The ACC, after fumbling and bumbling expansion scenes, settled on the lucky number 11. After weeks of wrangling, political arm twisting, deceit, mandates, law suits, threats, and accusations, the ACC voted (tuesday evening) to offer the University of Miami and Virginia Tech into the fold.
In a strange way, these two universities seem to offer just what the ACC was looking for: dominant football programs. The ACC, strong on the hardwood but historically weak on the gridiron, actually made offers to the top two football schools in the mix (Syracuse and Boston College being the other two players).
Syracuse, and to a lesser degree Boston College, seemed like sure bets just a couple of days ago to receive invites. Syracuse is a traditional basketball power and has enjoyed a moderate amount of success on the football field. At the same time, Syracuse offered the ACC a chance to expand to the northeastern market. Boston College offered a quality football program, a better basketball program than Virginia Tech, and the Boston television market.
To top it all off, Miami really wanted both of these schools to join them in a move to the ACC from the Big East.
7 votes were needed to expand. Florida State, Georgia Tech, Maryland, Clemson, North Carolina State, and Wake Forest were voting for expansion from the get-go.
Political arm twisting prohibited UVA from voting for any expansion that excluded Virginia Tech. Duke and North Carolina, oblivious to the obvious fact that expansion was going to occur, voted only for Miami to be accepted.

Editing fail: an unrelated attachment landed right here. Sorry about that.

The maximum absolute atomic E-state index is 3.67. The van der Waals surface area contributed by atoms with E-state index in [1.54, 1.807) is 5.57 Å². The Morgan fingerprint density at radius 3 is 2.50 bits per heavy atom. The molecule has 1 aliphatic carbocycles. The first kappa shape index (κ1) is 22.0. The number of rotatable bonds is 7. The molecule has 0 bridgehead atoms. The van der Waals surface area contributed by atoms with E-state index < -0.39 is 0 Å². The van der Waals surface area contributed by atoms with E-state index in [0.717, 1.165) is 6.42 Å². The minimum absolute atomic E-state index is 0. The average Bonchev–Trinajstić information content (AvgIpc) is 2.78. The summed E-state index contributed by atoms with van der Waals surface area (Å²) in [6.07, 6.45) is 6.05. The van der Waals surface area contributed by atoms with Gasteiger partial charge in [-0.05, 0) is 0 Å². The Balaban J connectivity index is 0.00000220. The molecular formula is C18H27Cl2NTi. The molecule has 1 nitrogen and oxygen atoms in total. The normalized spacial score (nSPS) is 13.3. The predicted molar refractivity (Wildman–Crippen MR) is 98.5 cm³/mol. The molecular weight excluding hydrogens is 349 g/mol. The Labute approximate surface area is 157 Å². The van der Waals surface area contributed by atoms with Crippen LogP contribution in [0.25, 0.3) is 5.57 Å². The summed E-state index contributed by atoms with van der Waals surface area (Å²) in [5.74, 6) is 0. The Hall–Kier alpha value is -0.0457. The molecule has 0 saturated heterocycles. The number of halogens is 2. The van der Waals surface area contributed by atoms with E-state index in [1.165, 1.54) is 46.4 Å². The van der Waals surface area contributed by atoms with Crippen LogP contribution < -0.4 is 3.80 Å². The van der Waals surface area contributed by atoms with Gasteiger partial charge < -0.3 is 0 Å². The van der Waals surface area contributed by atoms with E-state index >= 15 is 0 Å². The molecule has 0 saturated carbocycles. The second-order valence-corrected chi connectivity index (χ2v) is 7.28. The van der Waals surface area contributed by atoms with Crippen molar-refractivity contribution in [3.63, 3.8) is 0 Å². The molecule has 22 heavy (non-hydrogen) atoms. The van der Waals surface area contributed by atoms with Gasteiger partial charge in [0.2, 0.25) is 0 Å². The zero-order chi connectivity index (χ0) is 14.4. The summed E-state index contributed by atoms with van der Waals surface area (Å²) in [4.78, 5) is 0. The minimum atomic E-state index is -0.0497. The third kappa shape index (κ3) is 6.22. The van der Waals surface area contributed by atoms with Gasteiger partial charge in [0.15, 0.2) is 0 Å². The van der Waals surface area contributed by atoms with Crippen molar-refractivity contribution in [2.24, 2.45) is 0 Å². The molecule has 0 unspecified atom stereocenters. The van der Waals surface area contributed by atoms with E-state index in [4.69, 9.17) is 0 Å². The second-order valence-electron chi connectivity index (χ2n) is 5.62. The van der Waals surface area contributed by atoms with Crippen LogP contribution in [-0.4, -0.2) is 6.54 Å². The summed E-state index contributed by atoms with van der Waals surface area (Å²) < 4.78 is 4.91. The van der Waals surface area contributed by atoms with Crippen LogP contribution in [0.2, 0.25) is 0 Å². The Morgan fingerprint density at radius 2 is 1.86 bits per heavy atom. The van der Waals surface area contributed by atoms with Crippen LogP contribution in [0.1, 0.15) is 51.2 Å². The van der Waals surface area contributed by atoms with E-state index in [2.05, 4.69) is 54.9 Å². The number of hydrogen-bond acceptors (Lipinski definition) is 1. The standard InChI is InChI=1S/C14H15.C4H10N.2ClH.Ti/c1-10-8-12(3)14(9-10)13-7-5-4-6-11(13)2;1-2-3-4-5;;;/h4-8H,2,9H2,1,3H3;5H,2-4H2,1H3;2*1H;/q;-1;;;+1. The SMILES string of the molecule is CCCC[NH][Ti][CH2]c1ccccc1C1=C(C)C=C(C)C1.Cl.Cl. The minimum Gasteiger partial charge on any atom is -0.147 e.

A fold by either North Carolina or Syracuse would have permitted the original three (Syracuse, Boston College, and Miami) to gain invites. Their holding firm sealed the fate of the Orangemen and the Eagles.
NC State, after voting in Miami and Virginia Tech, suddenly lost what little credibility it had by voting against a 12th team.
So, what does the ACC have now? Sure, they have upgraded their football conference. They have moved their television audience into south Florida and the D.C. area. They may or may not have made the conference more attractive for television rights.
But, they have added a school (Virginia Tech) that has gone only 7-7 in the Big East the last two years. This same school puts on the court a club that bears absolutely no resemblance to ACC basketball.
The move to 11 puzzles me. An end of season conference championship game (that could conceivably add 10-12 million dollars to league coffers) is not in the making. 12 is the magic number. I do understand that taking Virginia Tech moves the recent Big East lawsuit to federal court, but at what cost?
The ACC splits the pie eleven ways now, instead of nine. That is LESS revenue to each member school (rocket scientists need not apply).
The Big East, as a BCS conference, is sure to fade away with the departures of the top 2 football schools in the conference.